Those Characters From Cleveland (TCFC) are the creators of our fifth pick for this great list. Popples are brightly colored teddy bears. These brightly colored teddy bears take the resemblance of marsupial animals thought to be pouched mammals. These dolls usually come in the form of a ball. Hence, at its teddy bear state, one can tuck it in to form a ball.
Its uniqueness was what Mattel put on display in the commercial. It started with a little girl showing another little girl how the Popples doll can transform from a teddy bear to a ball. These two girls kept enjoying the amusement of their bedtime. At this time, an elderly voice called “girls!” they both tucked in their teddy bears and climbed into their beds.
4. Care Bares 
The fourth commercial on this list is Care Bears. Kenner’s Care Bears were kid favorites in the ‘80s. A kid would hardly pass over such a soft toy. But what was more appealing than embracing the bear was watching it on the screen. Although the commercial did not feature all 10 pieces, the line’s re-launch at the New York City Toy Fair wrote the toy line’s name in gold.
The commercial started with a big balloon flying in with a couple of kids. The balloon landed, and all the kids ran out of it. Later on, a kid held out her hands as a mother bear pushed out a Care Bare into her hands. Then came two kids who were given the same gift, but this time the Care Bear was on the table. On came the other four kids separately to receive their gifts. This amazing “gifting” commercial did astound its audience.
3. Barbie Dream Kitchen 
This list would be incomplete without a slot for the famous Barbie. But it is the reputable commercial of the Barbie Dream Kitchen that commands our third choice for this list. Ruth Handler is said to have created this brand of Mattel manufactured doll line. There were Barbie Dream House commercials on display this decade, but it is the kitchen playset that was most outstanding.
Many ladies have suffered from “Barbie Syndrome.” Perhaps the Barbie Dream Kitchen commercial should be credited with Barbie’s kitchen syndrome among ‘80s girls. These ladies would not stop making kitchen purchase. Maybe the 60 kitchen playset that was always on display is setting the standard for them? The commercial also had cabinets. Many people would even say it was the baked cake that set the commercial apart.
2. My Little Pony (MLP) 
“Here comes pony bride, the bride with everything. A wedding cake and bell and a dazzling wedding ring…This is the most beautiful bride ever…sweet steps ballerina. My little pony girls!”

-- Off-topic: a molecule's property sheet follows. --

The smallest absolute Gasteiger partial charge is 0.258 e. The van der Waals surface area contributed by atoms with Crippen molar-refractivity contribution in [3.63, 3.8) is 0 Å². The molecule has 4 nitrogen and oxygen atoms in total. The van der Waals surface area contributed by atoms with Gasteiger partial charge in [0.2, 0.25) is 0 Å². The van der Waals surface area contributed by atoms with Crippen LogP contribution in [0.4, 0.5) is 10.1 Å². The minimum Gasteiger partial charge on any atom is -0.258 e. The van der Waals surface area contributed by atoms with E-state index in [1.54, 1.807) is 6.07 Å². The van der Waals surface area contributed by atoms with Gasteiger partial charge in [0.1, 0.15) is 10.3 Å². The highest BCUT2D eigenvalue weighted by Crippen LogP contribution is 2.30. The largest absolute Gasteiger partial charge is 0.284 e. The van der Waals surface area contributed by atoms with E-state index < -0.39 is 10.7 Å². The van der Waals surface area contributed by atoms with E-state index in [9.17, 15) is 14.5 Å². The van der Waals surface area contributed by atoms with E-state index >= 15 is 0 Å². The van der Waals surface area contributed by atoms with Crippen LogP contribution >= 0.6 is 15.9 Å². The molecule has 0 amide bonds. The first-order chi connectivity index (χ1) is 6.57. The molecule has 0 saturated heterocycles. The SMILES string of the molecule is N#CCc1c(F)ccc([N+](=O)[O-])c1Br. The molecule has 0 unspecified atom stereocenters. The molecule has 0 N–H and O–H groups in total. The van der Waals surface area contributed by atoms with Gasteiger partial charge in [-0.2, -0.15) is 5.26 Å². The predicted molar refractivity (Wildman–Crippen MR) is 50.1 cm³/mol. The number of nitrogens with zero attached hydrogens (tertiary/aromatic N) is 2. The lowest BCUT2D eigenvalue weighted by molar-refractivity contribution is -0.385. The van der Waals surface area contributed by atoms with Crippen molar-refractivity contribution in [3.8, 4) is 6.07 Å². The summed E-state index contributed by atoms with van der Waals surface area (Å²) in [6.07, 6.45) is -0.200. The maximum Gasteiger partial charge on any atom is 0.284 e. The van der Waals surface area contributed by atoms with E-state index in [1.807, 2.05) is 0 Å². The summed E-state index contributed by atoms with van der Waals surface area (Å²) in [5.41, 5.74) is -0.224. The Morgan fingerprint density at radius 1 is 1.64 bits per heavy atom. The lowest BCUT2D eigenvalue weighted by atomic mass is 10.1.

Up here as #2 on our list of the most amazing toy commercial from the ‘80s is My Little Pony (MLP). The trio of Bonnie Zacherle, Charles Muenchinger, and Steve D’Aguanno created the My Little Pony line. From there, the American toy company, Hasbro, developed MLP to target girls. In the ‘80s, there was hardly a little girl with MLP. The special commercial deserves the credit for this feat.
Three girls knelt around a short table during their fun time. All three kids had a pony each, which they were playing with. But there was a particular pony which was color white. This special pony donned a white pony wedding attire. The commercial continued to target its audience as it went on to show the ladies making some ballerina movies with their ponies.
1. Lite-Brite 
“Lite-Brite!! Turn on the magic of colored light, Lite-Brite!! Make a face to glow at night, smiling friend, shining bright, make a sign to say good night…Lite-Brite!! Turn on the magic of shining bright!”
The most astounding of the bunch is Hasbro’s Lite-Brite, which Joseph M. Burck invented. Although it was first marketed in the ’60s, Hasbro’s ’80s promotion makes it worthy for this list. The promotion featured a catchier tune, and that was what glued ’80s kids to this amazing invention. Kids from back in the day sing about “turn on the magic of shining bright!”
Apart from the upped tune, the commercial featured the gameplay. A couple of examples of “lited” shapes were on display. The commercial showed multi-colored translucent plastic pegs. These pegs when into the lightbox to create lit pictures or shapes. Even Time Magazine can attest to this game’s astounding nature as the magazine named it one of the top 100 toys of all time.
Toy commercials are essential parts of popular toy sales. Due to this, many companies invest a lot to see that their commercials draw in and amaze the kids and their parents. The ’80s is a classical demonstration of this resolve, which is why many of our ’80s lists are still in stores to date and on TVs.
Author: Chris Ingledue
Bio: I am the founder and owner of Wheeljack’s Lab pop Culture and Toy Shop. My vision has always been to reunite customers with their favorite childhood toys and pop culture, triggering fond memories, and reigniting their imaginations. Every day, I work in the “lab” where it’s Christmas 365 days a year. I scour the internet, like when we had the Sears Catalog of yesteryear, for the next great treasure. Then, I await the arrival of the postman as if he were Santa Claus himself and helping collectors worldwide with their own versions of Christmas. Every day as a vintage toy buyer is an absolute joy!